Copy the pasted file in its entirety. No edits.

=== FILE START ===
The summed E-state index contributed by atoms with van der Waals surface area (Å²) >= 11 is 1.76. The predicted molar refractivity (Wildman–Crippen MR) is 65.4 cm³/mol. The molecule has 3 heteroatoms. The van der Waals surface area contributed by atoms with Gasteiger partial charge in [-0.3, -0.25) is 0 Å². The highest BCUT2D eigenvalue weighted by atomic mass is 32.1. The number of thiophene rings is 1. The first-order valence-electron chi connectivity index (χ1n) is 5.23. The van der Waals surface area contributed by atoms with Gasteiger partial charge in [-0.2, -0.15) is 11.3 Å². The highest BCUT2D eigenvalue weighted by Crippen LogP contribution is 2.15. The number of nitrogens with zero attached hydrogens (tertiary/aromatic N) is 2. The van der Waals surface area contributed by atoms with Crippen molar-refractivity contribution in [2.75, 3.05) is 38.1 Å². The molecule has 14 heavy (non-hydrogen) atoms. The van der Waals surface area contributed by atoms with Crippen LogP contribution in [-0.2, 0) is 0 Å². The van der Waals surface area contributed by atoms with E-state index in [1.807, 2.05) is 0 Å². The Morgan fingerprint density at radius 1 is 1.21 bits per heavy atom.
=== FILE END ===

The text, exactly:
The summed E-state index contributed by atoms with van der Waals surface area (Å²) >= 11 is 1.76. The predicted molar refractivity (Wildman–Crippen MR) is 65.4 cm³/mol. The molecule has 3 heteroatoms. The van der Waals surface area contributed by atoms with Gasteiger partial charge in [-0.3, -0.25) is 0 Å². The highest BCUT2D eigenvalue weighted by atomic mass is 32.1. The number of thiophene rings is 1. The first-order valence-electron chi connectivity index (χ1n) is 5.23. The van der Waals surface area contributed by atoms with Gasteiger partial charge in [-0.2, -0.15) is 11.3 Å². The highest BCUT2D eigenvalue weighted by Crippen LogP contribution is 2.15. The number of nitrogens with zero attached hydrogens (tertiary/aromatic N) is 2. The van der Waals surface area contributed by atoms with Crippen molar-refractivity contribution in [2.75, 3.05) is 38.1 Å². The molecule has 14 heavy (non-hydrogen) atoms. The van der Waals surface area contributed by atoms with Crippen LogP contribution in [-0.2, 0) is 0 Å². The van der Waals surface area contributed by atoms with E-state index in [1.807, 2.05) is 0 Å². The Morgan fingerprint density at radius 1 is 1.21 bits per heavy atom.